The ability to transform daidzein into S-equol is based on the presence of certain intestinal bacteria. In fact, several studies indicate that only 25 to 30 percent of the adult population of Western countries produces S-equol after eating soy foods containing isoflavones, significantly lower than the reported 50 to 60 percent frequency of equol-producers in adults from Japan, Korea, or China. S-equol is not of plant origin. Kenneth Setchell, Ph.D., et al., proposed in 2002 that S-equol had potential for disease prevention and treatment. The scientists stated "There is good rationale for expecting greater efficacy in equol-producers because equol binds with greater affinity to estrogen receptor than daidzein."
Recent human clinical studies showed that S-equol provided as a standardized soygerm-based dietary supplement helped reduce menopausal symptoms, bone loss and crow's feet skin wrinkles in menopausal women. Studies of Japanese postmenopausal women documented that those who can produce S-equol after soy consumption had milder menopause symptoms than those who were equol nonproducers. Key basic animal and human studies, in both women in Japan and the United States, have documented the efficacy and safety of the soygerm-based supplement containing S-equol to modify menopause symptoms, particularly the reduction of the severity and frequency of hot flashes and neck and shoulder stiffness.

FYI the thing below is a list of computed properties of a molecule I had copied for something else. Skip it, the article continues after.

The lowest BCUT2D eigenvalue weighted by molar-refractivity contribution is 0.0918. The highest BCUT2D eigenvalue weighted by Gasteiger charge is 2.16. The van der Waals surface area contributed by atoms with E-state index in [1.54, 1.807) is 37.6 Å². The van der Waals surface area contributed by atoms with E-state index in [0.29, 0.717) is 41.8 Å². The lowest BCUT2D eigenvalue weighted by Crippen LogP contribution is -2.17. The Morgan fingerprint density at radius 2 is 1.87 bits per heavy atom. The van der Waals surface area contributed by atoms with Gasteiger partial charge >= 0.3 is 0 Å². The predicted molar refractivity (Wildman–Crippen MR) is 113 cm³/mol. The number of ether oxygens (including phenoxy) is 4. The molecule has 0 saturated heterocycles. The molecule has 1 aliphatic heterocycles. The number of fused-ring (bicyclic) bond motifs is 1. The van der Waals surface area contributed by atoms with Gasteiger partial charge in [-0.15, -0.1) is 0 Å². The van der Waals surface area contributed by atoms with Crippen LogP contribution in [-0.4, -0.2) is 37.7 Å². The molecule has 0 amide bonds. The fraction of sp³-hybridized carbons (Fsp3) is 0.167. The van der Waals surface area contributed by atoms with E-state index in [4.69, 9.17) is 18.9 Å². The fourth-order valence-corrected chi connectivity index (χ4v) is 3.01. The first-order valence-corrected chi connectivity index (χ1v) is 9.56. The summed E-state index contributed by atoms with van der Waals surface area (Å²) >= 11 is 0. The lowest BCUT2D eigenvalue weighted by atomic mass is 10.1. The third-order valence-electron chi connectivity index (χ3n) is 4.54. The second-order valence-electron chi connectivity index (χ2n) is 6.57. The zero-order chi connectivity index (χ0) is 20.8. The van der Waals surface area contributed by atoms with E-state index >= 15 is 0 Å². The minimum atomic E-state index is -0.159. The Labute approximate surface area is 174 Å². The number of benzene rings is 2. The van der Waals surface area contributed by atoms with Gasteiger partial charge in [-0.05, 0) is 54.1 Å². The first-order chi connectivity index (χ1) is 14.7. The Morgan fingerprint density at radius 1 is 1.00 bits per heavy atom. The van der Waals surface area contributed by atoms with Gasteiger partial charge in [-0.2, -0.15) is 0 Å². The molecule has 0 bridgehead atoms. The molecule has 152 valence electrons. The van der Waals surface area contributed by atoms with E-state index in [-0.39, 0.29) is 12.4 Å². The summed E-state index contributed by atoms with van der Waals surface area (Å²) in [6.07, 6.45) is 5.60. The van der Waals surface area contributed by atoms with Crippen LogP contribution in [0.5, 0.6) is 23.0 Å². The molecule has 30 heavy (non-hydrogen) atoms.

However, one study indicated that soy isoflavones did not improve or appreciably affect cognitive functioning in postmenopausal women.
Other remedies which work in some studies, but in other studies appear to be no better than a placebo,include red clover isoflavone extracts and black cohosh (Cimicifuga racemosa, also known as Actaea racemosa), a plant native to North America. It has common usage internationally for the treatment of hot flushes and sweats experienced by postmenopausal women. However, study results do not support a benefit of black cohosh for the treatment of menopausal symptoms. Black cohosh has been associated with reports of acute liver toxicity and a concern has been raised regarding the stimulation of pre-existing breast cancer based on an animal study. One study found that when compared to a placebo, black cohosh and red clover did not reduce the number of vasomotor symptoms, although safety monitoring indicated that chemically and biologically standardized extracts of black cohosh and red clover were safe during daily administration for 12 months. Another study reported that black cohosh used in isolation, or as part of a multibotanical regimen, had little potential to relieve vasomotor symptoms.
There is promising data from an emerging treatment comprising a multibotanical compound MF-101 (trade name Menerba).
Many women arrive at their menopause transition years without knowing anything about what they might expect, or when or how the process might happen, and how long it might take. Very often a woman has not been informed in any way about this stage of life; at least in the United States, it may often be the case that she has received no information from her physician, or from her older female family members, or from her social group. In the United States there appears to be a lingering taboo which hangs over this subject. As a result, a woman who happens to undergo a strong perimenopause with a large number of different effects, may become confused and anxious, fearing that something abnormal is happening to her. There is a strong need for more information and more education on this subject.